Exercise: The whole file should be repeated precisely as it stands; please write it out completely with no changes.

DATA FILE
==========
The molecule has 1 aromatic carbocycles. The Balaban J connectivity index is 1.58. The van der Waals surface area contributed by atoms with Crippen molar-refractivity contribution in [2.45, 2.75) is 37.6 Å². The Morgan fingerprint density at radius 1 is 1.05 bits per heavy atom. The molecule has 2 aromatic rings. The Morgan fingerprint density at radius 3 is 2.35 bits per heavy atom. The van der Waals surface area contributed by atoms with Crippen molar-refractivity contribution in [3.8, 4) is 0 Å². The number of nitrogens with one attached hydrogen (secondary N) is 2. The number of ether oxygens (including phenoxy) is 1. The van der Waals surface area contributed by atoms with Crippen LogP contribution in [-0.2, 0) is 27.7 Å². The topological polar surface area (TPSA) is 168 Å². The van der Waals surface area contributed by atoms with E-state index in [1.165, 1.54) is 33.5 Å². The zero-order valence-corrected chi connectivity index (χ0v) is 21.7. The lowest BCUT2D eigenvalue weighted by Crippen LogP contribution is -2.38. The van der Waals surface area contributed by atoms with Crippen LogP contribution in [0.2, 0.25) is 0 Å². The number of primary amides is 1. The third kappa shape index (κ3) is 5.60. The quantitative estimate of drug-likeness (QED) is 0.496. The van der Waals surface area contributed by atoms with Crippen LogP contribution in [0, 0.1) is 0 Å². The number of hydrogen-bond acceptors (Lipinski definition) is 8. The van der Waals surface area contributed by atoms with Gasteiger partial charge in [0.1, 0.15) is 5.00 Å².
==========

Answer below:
The molecule has 1 aromatic carbocycles. The Balaban J connectivity index is 1.58. The van der Waals surface area contributed by atoms with Crippen molar-refractivity contribution in [2.45, 2.75) is 37.6 Å². The Morgan fingerprint density at radius 1 is 1.05 bits per heavy atom. The molecule has 2 aromatic rings. The Morgan fingerprint density at radius 3 is 2.35 bits per heavy atom. The van der Waals surface area contributed by atoms with Crippen molar-refractivity contribution in [3.8, 4) is 0 Å². The number of nitrogens with one attached hydrogen (secondary N) is 2. The number of ether oxygens (including phenoxy) is 1. The van der Waals surface area contributed by atoms with Crippen LogP contribution in [-0.2, 0) is 27.7 Å². The topological polar surface area (TPSA) is 168 Å². The van der Waals surface area contributed by atoms with E-state index in [1.165, 1.54) is 33.5 Å². The zero-order valence-corrected chi connectivity index (χ0v) is 21.7. The lowest BCUT2D eigenvalue weighted by Crippen LogP contribution is -2.38. The van der Waals surface area contributed by atoms with Crippen LogP contribution in [0.2, 0.25) is 0 Å². The number of primary amides is 1. The third kappa shape index (κ3) is 5.60. The quantitative estimate of drug-likeness (QED) is 0.496. The van der Waals surface area contributed by atoms with Crippen LogP contribution in [0, 0.1) is 0 Å². The number of hydrogen-bond acceptors (Lipinski definition) is 8. The van der Waals surface area contributed by atoms with Gasteiger partial charge in [0.1, 0.15) is 5.00 Å².